Today, many American women find themselves the subject of intense surveillance during pregnancy. Even as pregnant women happily anticipate the birth of a healthy child, families, friends, health care providers, and government officials often scrutinize their actions for behavior that could potentially risk the health of the developing fetus. Increasingly, widely held beliefs about how the “good” pregnant woman should behave have resulted in legal interventions. Physicians, nurses, and other health care providers have often “referred” their patients to law enforcement, resulting in legal interventions that include court-ordered medical treatment, involuntary civil commitment, tort liability, and even criminal prosecution.
To understand this shift we have to appreciate the dynamic connections among medical, media, political, and social attitudes toward pregnancy and the perceived obligation of pregnant women to promote fetal life at all costs. Over the past four decades, coinciding roughly with the legalization of abortion accomplished by Roe v. Wade, lawmakers, criminal prosecutors, and private litigators have increasingly endeavored to hold pregnant women legally responsible for threatening or causing harm to the fetuses contained within their bodies.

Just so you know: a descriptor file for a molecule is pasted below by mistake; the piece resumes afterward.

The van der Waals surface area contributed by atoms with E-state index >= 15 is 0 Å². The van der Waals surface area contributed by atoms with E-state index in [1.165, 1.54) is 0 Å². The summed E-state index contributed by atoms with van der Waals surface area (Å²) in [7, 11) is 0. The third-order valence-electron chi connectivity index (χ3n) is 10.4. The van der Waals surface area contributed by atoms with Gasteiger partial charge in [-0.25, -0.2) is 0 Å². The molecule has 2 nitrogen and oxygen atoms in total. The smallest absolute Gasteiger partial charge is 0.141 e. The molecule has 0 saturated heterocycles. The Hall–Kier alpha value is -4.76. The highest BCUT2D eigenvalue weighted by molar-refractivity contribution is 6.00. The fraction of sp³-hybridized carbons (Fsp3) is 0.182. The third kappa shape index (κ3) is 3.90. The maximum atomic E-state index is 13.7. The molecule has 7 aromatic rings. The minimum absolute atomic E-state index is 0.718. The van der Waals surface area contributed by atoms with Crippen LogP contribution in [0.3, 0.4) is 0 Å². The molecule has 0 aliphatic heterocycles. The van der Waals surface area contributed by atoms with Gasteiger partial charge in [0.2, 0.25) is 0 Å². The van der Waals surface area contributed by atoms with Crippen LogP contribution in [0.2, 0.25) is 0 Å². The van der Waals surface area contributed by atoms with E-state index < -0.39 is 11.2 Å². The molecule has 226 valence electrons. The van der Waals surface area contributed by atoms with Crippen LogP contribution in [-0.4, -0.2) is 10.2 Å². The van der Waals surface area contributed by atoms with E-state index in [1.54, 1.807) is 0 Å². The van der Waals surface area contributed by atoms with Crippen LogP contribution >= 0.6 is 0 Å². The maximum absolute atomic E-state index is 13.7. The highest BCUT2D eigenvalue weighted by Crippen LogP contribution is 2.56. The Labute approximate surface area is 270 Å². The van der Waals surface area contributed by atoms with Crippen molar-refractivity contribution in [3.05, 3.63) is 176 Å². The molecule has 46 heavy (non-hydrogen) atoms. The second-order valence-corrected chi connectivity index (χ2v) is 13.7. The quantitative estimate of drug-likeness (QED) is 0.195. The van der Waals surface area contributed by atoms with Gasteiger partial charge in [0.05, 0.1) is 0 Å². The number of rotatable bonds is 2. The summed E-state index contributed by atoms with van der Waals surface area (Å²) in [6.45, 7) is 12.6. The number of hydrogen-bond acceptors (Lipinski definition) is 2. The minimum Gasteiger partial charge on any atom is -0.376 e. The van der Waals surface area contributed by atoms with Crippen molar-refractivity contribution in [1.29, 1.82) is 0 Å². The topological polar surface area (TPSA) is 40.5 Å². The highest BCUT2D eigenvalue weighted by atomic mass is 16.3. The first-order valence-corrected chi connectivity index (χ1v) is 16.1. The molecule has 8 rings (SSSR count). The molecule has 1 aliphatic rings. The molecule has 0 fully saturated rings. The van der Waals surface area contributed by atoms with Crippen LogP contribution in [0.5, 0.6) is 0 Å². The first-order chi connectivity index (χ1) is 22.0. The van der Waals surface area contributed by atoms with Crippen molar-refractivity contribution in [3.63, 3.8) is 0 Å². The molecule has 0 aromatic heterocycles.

The ostensibly neutral principles of American law have been deployed to treat pregnant women as virtual guarantors of fetal and child health. This has eroded the well-established legal principles of informed consent to medical treatment, which is increasingly ignored in the context of pregnancy. In the name of reducing perceived risks to the fetus, courts have ordered pregnant women to submit to unwanted medical treatment, including blood transfusions and caesarean sections, bed rest and hospitalization, psychiatric care, and insulin therapy. An alarming number of pregnant women have been criminally prosecuted for allegedly risking or causing harm to the fetus, based on conduct such as choosing not to deliver by caesarean section, having accidents, or attempting suicide.
Source/ rest: broadly.vice.com